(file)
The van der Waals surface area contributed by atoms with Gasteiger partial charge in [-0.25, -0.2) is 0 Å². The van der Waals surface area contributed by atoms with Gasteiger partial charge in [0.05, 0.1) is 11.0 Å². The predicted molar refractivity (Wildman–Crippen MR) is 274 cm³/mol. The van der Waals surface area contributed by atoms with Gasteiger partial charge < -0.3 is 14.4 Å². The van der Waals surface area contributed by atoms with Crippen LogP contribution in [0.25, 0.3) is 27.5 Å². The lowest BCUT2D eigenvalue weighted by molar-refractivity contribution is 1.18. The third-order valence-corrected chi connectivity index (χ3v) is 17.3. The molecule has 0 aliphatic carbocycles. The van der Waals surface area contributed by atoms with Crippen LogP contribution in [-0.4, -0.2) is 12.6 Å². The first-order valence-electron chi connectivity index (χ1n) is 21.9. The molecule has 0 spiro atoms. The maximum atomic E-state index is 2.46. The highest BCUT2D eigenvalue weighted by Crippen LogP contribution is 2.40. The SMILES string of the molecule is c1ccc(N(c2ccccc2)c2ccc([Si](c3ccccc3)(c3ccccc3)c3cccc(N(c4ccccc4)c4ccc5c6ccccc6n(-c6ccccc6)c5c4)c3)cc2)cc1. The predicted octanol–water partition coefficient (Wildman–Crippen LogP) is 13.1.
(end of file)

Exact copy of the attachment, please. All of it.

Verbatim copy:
The van der Waals surface area contributed by atoms with Gasteiger partial charge in [-0.25, -0.2) is 0 Å². The van der Waals surface area contributed by atoms with Gasteiger partial charge in [0.05, 0.1) is 11.0 Å². The predicted molar refractivity (Wildman–Crippen MR) is 274 cm³/mol. The van der Waals surface area contributed by atoms with Gasteiger partial charge < -0.3 is 14.4 Å². The van der Waals surface area contributed by atoms with Crippen LogP contribution in [0.25, 0.3) is 27.5 Å². The lowest BCUT2D eigenvalue weighted by molar-refractivity contribution is 1.18. The third-order valence-corrected chi connectivity index (χ3v) is 17.3. The molecule has 0 aliphatic carbocycles. The van der Waals surface area contributed by atoms with Crippen LogP contribution in [-0.4, -0.2) is 12.6 Å². The first-order valence-electron chi connectivity index (χ1n) is 21.9. The molecule has 0 spiro atoms. The maximum atomic E-state index is 2.46. The highest BCUT2D eigenvalue weighted by Crippen LogP contribution is 2.40. The SMILES string of the molecule is c1ccc(N(c2ccccc2)c2ccc([Si](c3ccccc3)(c3ccccc3)c3cccc(N(c4ccccc4)c4ccc5c6ccccc6n(-c6ccccc6)c5c4)c3)cc2)cc1. The predicted octanol–water partition coefficient (Wildman–Crippen LogP) is 13.1.